Metal-based glycoconjugates as molecular sensors for lectins and anti-adhesives

Wojtczak, Karolina
The anti-microbial resistance crisis has been inexorably developing at ever more alarming levels in the 21st century. The WHO regularly updates a list of bacterial and fungal critical priority pathogens for which new treatment strategies and diagnostic tools are urgently needed. We postulate that exploiting the ubiquitous nature of carbohydrate-ligand interactions in infection processes, along with the unique and underutilised properties of metal complexes could give us access to new molecular sensors and therapeutic agents against a variety of pathogens. Chapter 1 sets the context of this project, including a comprehensive literature review of inhibitors known for P. aeruginosa’s carbohydrate-binding proteins. This thesis presents the development of glycoconjugate ligands with known metal binding motifs as targeted inhibitors for bacterial lectin LecA in order to exploit the highly specific nature of the carbohydrate-protein interaction for sensing and/or anti-biofilm inhibition properties as a diagnostic or theranostic tools. To this end, in Chapter 2, the first known lanthanide glycoconjugate complex capable of reliably sensing unlabelled bacterial lectin LecA is reported, as part of a completely new sensing paradigm. With a four-fold “switch-on” increase in emission intensity, low micromolar affinity to its target lectin, and no bacteriostatic or bactericidal properties. Derived compounds in complex with transition and lanthanide metal ions are described in Chapter 3, which demonstrated anti-biofilm activity towards P. aeruginosa of up to 50% and anti-adhesion activity against C. albicans of 60% at 0.1 μM, two pathogens of critical importance for the development of new anti-microbial treatments and strategies. This includes the first known, easily accessible, glycoconjugate complex to act as adhesion inhibitor against C. albicans infection of human buccal epithelial cells and an uncommon low micromolar Gal-Tz inhibitor for LecA. Furthermore, in Chapter 4, an extensive derivatisation of glycoconjugate ligands by a variety of critically-informed structural modifications is presented, to achieve higher affinity to the target lectin and probe into the mechanism of action of the above sensing paradigm. Six total ligands were assessed as lectin binders by three different techniques (fluorescence polarisation assy, isothermal calorimetry and surface plasmon resonance), with most demonstrating low micromolar affinities (under 10 μM). Of this library of glycoconjugates, two were earmarked as very high affinity ligands for further development (0.5 and 0.3 μM by SPR respectively). We conclude that metal glycoconjugates are an underexplored class of molecules with promising applications; that lanthanide glycoconjugates give us access to a completely new direct sensing paradigm of unlabelled bacterial lectins; that simple glycoconjugate ligands when complexed to metals give us access to non-lethal treatments for two priority pathogens thus demonstrating the importance of metal complexation in assembling higher complexity functional systems from simple building blocks; and finally, that affinity to a target lectin can be increased in a variety of ways to hopefully expand the sensing capabilities of the corresponding lanthanide complexes as valuable tools in the fight against antimicrobial resistance.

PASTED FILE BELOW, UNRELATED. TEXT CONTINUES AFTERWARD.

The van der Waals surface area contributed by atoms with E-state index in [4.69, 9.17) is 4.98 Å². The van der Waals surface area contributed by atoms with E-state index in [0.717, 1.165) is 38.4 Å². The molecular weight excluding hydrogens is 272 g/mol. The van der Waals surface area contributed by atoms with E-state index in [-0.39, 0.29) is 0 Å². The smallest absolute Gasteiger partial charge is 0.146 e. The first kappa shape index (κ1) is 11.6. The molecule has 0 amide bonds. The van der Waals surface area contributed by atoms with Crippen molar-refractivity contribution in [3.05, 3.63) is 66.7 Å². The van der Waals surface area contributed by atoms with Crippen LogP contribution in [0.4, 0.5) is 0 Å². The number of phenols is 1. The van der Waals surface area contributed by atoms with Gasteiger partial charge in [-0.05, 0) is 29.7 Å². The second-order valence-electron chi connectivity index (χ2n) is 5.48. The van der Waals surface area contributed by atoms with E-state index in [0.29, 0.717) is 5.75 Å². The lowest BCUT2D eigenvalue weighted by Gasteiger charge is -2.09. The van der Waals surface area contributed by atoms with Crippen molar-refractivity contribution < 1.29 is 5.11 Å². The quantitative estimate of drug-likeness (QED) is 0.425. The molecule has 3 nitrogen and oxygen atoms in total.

NUI Galway
Publisher DOI
Attribution-NonCommercial-NoDerivs 3.0 Ireland